Uniting Against the Quran-Burning Threat

Who would have thought that it would be the threat of burning Qurans that would persuade pols and pundits of all stripes to show a little unity? That's exactly what's been happening this week, and we have Pastor Terry Jones and his flock in Gainesville, Fla.—they of the "International Burn a Koran Day" (scheduled for the ninth anniversary of 9/11 this weekend)—to thank.

As Jones's planned stunt has garnered more publicity, a remarkable array of public figures has condemned it. Many, including Sen. John McCain, have noted the practical danger it poses to Americans: as Gen. David Petraeus said earlier this week, extremists across the globe would "undoubtedly" use images of the event as a recruiting tool and perhaps respond with violence. President Obama likened the impact of Jones's proposed desecration to a "recruitment bonanza for Al Qaeda."

Yet what stands out in this news cycle is not the practical argument against what might happen in Florida this weekend. It's the "values" argument—those intangible issues on which, as the Quran-burning discourse proves, Americans have more in common than we think. "What [Jones] is proposing to do is completely contrary to the value of Americans," the president said. Added Mitt Romney, a 2012 Republican presidential candidate-in-waiting, "It violates a founding principle of our republic." Secretary of State Hillary Clinton said: "It is unfortunate. It is not who we are." Sarah Palin responded in a similar vein, writing, "Book burning is antithetical to American ideals."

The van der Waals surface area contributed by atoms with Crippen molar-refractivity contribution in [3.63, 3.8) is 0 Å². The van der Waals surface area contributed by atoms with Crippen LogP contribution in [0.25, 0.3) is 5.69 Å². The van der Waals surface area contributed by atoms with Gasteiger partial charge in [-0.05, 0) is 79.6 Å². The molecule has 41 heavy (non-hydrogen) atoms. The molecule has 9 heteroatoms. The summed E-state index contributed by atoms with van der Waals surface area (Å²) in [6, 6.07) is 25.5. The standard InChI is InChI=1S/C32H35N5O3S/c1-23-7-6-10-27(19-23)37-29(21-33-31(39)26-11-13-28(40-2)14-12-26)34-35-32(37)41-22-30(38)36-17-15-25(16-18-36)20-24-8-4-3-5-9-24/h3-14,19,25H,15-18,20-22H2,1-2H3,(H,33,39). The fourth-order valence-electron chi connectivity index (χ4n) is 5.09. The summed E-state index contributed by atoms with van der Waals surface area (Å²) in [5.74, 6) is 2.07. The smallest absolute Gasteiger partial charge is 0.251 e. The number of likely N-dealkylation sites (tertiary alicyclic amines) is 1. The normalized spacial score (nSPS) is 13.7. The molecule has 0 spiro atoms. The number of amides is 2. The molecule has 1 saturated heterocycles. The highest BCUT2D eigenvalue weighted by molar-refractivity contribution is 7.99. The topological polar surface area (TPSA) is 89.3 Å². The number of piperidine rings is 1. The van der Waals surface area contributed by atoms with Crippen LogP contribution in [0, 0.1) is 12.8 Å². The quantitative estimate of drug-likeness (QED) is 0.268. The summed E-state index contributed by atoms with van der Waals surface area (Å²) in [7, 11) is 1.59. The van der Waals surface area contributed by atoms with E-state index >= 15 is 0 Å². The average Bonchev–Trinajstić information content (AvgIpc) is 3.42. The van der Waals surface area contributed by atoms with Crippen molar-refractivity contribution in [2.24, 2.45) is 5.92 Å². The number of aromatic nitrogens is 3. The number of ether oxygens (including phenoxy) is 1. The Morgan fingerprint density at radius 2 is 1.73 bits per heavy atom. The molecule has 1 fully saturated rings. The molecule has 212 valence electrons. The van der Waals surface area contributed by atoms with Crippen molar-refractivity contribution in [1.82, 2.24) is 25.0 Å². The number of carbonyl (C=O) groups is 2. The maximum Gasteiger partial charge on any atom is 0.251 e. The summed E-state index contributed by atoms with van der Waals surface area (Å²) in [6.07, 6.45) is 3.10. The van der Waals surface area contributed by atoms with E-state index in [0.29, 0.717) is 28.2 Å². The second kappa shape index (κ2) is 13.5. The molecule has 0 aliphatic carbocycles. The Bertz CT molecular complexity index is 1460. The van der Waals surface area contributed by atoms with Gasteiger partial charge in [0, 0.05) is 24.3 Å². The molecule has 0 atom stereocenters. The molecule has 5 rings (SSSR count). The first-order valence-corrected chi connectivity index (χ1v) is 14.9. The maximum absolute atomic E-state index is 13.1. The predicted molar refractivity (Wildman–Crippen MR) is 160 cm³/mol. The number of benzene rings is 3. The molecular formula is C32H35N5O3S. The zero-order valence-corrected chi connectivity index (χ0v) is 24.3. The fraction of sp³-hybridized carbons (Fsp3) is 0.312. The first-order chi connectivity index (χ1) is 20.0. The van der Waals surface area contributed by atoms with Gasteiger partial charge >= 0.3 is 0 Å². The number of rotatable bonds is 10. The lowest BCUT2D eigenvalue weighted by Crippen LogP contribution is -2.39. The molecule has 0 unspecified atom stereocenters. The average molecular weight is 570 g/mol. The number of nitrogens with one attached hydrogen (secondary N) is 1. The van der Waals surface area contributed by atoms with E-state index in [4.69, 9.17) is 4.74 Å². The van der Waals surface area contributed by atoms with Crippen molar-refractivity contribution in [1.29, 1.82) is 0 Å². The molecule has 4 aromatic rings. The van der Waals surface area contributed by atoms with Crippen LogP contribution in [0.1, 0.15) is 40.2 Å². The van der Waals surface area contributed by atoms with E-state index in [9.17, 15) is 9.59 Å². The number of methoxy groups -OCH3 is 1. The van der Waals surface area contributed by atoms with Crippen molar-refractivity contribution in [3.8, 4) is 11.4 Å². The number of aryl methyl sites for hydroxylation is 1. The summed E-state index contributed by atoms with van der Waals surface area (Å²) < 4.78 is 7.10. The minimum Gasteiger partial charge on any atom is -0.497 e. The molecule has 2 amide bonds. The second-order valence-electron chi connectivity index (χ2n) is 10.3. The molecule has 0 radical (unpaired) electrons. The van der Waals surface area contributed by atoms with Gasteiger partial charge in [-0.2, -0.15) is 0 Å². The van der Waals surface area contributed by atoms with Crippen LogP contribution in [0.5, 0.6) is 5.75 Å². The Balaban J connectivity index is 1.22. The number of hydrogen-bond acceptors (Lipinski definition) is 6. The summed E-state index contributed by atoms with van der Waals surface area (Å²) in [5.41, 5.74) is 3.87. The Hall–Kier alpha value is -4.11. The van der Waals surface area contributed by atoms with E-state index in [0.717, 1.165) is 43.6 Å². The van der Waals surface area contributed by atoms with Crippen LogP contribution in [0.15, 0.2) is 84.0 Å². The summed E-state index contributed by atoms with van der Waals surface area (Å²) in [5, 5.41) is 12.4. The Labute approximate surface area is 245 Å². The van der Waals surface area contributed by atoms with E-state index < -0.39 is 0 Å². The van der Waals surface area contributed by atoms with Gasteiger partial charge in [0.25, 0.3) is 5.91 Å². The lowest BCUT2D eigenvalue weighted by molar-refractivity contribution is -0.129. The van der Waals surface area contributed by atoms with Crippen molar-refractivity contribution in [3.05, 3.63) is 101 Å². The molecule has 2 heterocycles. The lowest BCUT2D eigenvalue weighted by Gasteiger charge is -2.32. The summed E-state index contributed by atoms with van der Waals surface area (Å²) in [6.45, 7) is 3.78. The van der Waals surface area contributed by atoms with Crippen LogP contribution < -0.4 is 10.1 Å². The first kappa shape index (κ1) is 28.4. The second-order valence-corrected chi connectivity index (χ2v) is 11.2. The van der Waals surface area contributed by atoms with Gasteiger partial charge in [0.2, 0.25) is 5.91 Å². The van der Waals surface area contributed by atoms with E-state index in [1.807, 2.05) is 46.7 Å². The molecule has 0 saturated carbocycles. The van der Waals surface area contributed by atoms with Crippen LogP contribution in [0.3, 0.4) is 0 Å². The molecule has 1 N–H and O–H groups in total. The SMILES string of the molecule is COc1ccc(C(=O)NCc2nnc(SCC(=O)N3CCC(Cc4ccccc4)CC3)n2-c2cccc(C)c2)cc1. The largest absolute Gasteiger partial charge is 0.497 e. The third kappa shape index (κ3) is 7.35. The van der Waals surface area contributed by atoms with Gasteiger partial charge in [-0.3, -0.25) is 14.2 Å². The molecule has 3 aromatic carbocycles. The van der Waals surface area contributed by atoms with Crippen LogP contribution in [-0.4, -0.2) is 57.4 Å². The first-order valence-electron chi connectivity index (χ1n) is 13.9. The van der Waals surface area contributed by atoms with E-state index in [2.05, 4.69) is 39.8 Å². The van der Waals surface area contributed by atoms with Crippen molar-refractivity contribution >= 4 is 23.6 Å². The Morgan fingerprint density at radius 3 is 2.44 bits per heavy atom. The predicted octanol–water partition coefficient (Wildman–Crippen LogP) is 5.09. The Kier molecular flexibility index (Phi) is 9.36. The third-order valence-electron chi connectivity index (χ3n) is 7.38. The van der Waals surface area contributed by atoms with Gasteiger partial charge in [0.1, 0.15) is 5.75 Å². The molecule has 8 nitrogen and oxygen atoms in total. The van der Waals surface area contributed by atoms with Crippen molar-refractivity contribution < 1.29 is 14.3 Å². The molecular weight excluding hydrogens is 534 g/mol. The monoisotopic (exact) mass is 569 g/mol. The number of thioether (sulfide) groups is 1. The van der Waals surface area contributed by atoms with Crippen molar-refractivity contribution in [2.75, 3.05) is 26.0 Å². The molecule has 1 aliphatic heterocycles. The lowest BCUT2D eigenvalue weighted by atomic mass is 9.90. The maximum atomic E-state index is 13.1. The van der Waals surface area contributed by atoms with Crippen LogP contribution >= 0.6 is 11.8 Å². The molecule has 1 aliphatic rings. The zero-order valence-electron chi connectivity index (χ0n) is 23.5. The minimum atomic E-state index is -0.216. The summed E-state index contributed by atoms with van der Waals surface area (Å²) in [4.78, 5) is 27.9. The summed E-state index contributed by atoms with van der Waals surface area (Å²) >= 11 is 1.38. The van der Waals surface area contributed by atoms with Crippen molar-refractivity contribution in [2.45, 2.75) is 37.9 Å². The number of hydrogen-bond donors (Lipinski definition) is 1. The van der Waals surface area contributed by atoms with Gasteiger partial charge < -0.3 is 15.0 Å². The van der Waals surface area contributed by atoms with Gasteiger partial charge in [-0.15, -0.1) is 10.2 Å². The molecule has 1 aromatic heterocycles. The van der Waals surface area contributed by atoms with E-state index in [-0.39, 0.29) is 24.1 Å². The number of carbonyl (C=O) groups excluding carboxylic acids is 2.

The list goes on and includes opposition from Fox News host Glenn Beck, Secretary of Defense Robert Gates, and another potential GOP presidential candidate, Mississippi Gov. Haley Barbour.

Conspicuously silent as of Thursday morning was Newt Gingrich, the Republican former speaker of the House, whose use of the term "stealth jihad" echoes the same fear of an undetected, international Muslim conspiracy that Jones expressed in an interview Thursday. Jones said he and his followers were burning the Muslim holy books to send a message to radical Islamists that "we do not want them to do what they appear to be doing in Europe," namely, to "push their agenda" and impose Islamic law.

As NEWSWEEK's Christopher Dickey notes in a column published Thursday, the idea of an international Muslim conspiracy is as misleading as it is helpful to Al Qaeda and other smaller groups of extremist Muslims who want to see their enemies crippled by fear. At least on this issue, our leaders appear to be wise to the propaganda game.

Uniting Against the Quran-Burning Threat | U.S.